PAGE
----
The USDA released its third national EHV-1 situation report on  06/02/2011.
A summary of the updated information is as follows:

 * A total of 84 confirmed EHV-1 or EHM cases have been reported in 10 states (AZ, CA, CO, ID, NM, NV, OK, OR, UT, WA)

* Of the 84 confirmed EHV/EHM cases, 58 cases are horses that were at the Ogden, Utah event.

* There are 12 horses associated with this incident that are dead or have been euthanized. 

* There are 2 newly identified premises with suspect or confirmed cases identified this reporting period.

Key points about Equine Herpes from the American Veterinary Medical Association:

 - Equine herpesvirus myeloencephalopathy (EHM) is caused by equine herpesvirus-1 (EHV-1). The virus most commonly causes respiratory infection, and not all infected horses will develop EHM;

- EHV-1 is a normally occurring virus found in the equine population; this outbreak is not being caused by a new virus or a new strain of a virus;

- Signs of EHM in horses may include nasal discharge, incoordination, weakness of the rear limbs and hind end, lethargy, urine dribbling, and decreased tail tone;
Llamas and alpacas can also be infected with EHV-1 and may develop neurologic disease;

- Currently, there is no equine vaccine that has a label claim for protection against EHM; There is no specific treatment that has been proven effective for EHM;
If your horse has potentially been exposed to an infected horse (or through contact with people or equipment that have been in contact with an infected horse), or is showing signs that could indicate EHM, quarantine your horse and other potentially exposed horses and contact your veterinarian.

Equine Herpes Prevention

by H.D. Atherton DVM, BS

Equine hepres virus (EHV) is known as "Snots",    rhinopneumonitis,                                and equine abortion virus.

 

 The most devistating affects of EHV-1 are abortions, foal illness & deaths; and meningitis like neuologic problems.

EHV types 1 & 4 cause snots and fever, but EHV-1 can cause abortions, foal deaths and paralysis at any age.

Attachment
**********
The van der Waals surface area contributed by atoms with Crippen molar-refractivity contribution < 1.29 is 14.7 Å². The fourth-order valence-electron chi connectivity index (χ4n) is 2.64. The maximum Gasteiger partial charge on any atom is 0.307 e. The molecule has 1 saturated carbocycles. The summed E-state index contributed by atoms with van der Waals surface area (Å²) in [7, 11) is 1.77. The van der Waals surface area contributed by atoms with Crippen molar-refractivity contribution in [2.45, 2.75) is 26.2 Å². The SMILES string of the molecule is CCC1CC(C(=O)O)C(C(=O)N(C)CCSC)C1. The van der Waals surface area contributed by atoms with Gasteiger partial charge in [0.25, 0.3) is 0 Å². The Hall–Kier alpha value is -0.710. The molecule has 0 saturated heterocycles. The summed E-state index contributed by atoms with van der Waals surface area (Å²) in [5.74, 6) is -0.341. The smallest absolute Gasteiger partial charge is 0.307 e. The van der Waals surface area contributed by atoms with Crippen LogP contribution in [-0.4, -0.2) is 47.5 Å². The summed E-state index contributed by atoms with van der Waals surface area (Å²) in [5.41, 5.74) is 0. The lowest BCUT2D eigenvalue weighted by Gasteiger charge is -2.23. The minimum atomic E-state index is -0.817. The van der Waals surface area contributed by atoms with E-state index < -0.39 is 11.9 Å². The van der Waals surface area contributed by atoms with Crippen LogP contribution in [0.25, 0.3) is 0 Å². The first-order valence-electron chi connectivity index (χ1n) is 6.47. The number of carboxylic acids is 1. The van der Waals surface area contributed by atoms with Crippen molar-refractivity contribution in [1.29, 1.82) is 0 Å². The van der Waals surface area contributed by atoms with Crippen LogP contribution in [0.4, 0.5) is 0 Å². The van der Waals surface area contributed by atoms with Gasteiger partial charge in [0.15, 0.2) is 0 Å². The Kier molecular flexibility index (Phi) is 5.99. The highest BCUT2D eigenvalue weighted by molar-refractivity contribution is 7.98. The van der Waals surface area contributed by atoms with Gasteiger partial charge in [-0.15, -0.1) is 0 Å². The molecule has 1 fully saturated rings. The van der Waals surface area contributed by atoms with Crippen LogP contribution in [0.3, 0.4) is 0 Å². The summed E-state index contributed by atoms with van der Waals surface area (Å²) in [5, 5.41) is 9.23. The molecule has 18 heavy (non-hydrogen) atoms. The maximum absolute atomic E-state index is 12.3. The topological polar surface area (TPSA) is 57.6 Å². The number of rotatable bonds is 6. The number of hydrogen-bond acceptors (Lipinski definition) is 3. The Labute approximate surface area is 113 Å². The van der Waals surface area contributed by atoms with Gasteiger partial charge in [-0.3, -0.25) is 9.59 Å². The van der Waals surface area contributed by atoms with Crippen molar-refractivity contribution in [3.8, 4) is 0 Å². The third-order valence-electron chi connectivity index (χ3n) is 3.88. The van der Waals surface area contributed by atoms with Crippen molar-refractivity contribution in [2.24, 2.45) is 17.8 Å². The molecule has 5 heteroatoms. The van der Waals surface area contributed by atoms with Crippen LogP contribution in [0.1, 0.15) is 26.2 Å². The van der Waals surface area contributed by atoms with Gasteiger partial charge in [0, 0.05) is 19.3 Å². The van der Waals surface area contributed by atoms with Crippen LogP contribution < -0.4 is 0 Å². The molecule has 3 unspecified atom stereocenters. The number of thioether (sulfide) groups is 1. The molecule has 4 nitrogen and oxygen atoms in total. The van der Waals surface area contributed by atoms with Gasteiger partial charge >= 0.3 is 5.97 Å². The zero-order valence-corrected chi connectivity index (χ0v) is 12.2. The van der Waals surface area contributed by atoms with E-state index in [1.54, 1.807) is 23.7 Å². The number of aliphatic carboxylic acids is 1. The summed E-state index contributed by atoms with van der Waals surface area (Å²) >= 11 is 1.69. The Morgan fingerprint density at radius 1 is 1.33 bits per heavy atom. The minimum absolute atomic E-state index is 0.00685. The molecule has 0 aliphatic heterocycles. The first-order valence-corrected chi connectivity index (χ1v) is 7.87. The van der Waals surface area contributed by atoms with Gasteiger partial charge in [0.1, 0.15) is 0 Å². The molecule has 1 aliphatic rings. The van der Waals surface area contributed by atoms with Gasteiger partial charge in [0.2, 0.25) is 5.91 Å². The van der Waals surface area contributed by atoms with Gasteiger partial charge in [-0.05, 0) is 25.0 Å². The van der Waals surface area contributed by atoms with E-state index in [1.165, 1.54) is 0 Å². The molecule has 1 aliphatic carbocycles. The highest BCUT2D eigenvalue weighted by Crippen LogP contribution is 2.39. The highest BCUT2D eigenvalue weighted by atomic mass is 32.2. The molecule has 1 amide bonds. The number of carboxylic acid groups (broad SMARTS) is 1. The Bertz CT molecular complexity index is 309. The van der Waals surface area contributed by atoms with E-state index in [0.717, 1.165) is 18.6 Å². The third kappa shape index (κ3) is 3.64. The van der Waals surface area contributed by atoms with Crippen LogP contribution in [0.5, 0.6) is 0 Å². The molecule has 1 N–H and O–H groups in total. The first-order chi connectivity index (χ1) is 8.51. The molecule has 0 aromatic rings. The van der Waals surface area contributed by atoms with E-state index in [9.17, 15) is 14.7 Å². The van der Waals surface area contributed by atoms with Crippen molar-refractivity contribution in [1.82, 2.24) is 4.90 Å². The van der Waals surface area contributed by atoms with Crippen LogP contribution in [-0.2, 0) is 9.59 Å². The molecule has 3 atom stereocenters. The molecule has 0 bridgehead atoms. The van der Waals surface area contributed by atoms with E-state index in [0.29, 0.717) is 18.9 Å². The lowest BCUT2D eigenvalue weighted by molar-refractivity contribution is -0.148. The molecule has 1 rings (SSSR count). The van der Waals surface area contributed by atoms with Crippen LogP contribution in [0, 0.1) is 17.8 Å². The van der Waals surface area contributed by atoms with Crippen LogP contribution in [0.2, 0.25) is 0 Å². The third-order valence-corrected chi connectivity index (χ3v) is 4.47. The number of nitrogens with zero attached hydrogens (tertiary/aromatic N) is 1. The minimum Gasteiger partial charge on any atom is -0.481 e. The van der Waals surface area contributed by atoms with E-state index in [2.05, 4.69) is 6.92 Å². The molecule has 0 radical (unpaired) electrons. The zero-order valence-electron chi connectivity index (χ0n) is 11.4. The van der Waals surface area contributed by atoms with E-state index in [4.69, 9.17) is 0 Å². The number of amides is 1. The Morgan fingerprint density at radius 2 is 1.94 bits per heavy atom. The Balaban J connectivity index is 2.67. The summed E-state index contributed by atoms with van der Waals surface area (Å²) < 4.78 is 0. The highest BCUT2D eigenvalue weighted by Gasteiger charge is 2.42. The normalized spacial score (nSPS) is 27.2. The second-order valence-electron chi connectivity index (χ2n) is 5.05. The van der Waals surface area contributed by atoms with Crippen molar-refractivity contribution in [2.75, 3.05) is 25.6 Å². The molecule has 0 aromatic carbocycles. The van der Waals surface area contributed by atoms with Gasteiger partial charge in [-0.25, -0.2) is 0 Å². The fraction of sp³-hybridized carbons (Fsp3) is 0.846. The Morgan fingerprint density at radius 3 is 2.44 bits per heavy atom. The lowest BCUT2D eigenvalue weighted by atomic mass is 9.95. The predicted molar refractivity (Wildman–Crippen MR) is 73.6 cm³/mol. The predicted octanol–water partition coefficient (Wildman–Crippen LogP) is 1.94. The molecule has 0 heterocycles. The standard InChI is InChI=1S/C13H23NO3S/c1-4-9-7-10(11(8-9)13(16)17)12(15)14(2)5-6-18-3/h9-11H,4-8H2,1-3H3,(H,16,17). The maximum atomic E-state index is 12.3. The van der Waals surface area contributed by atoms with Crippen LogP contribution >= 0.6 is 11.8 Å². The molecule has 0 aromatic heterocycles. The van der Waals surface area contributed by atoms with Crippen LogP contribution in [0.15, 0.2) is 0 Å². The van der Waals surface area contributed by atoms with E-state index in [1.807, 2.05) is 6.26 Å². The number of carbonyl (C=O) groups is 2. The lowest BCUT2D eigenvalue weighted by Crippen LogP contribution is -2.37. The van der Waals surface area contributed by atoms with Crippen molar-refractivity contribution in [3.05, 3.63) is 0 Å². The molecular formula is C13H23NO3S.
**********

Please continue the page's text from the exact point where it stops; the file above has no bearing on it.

Transmission can be direct, nose to nose. It may be aerosolized by a sneeze and travel up to 35 feet. Contacting infected placentas and associated fluids can spread the disease. As well as fomites, such as tack, buckets, clothing, grooming equipment, bedding and boots.

 

The main contributors to rapid spread of infection are:

-Stress

-Unrestricted movement of horses

-Reduced ventilation in barns

 

The most effective preventative measure is to minimize exposure of horses to sources of virus.

EHV can survive in the environment and on surfaces for at least a week and up to a month, but luckily it is easily killed by most disinfectants.

Remove manure, clean with soap and detergent, rise with water and disinfect.

**The current EHV vaccines have been shown to help minimize the severity of respiratory disease which decreases spreading of the disease.**

 

Horse infection control programs that are not dependent solely on vaccination are important.

 

Potential for loses during an outbreak of EHV-1 is directly related to herd size. For maximal protaction, group size should be as small as the physical facilities allow under conditions to limit the transmission of virus between established groups.

If feasible, horses should be segregated into groups that avoid the mixing of yearlings with older animals, pregnant with non-pregnant mares, horses with donkeys, etc. Consult with Dr. Harvey for further information on how to protect pregnant mares.

Prevent any inadvertant contact outside isolated groups.

Maintain a space barrier of 35 feet between paddocks to reduce transmission.

*Avoid exposure of intermingled groups of horses from diverse sources. Such as sales, shows, competitions and training centers.

*Quarantine*

Always remember herpes infections are for life, you can not get rid of it. Thus all horses, even normal horses, should be considered potential carriers of EHV. The addition of new animals should be preceded by a 1 month period of isolation.

A horse temprarily removed from a group, for a show or competition, should also have a 4 week isolation period prior to being reintroduced back into the group.

Any horse previously infected with EHV should be regarded as a potential and permanent source of infection for others horses and its surroundings. Herpes is a life long condition.

The latently infected horse is usually a silent carrier who, in response to external stressors, sheds infectious EHV into the environment. Examples include: Weaning, castration, relocation and terminal illness.

Due to the high prevelance of EHV latency in horses it is difficult to identify and seperate these carriers from the herd.

Measures to control the reactivation of latent EHV are aimed at controlling stress. Avoid crowding, poor nutritional state, heavy parasite infestation, lengthy transport, disruption of established social groups, harsh weather and other disease states.

 

Surveillance in an outbreak:

Monitor rectal temps of individuals. Horses that are infected with EHV usually spike a fever, even if there are no other signs.

Fevers can range from 102 - 107 F.

During the severe 2003 outbreak of neurologic EHV at the University of Findlay, Ohio, the prophylactic use and or early therapeutic use of Acyclovir appeared to be associated with survival.  

 

Conclusions:

Vaccination alone is not enough

Isolation of smaller groups of similar types of horses is important

Quarantine ALL horses that arrive at a facility

Reduce stress and fomites

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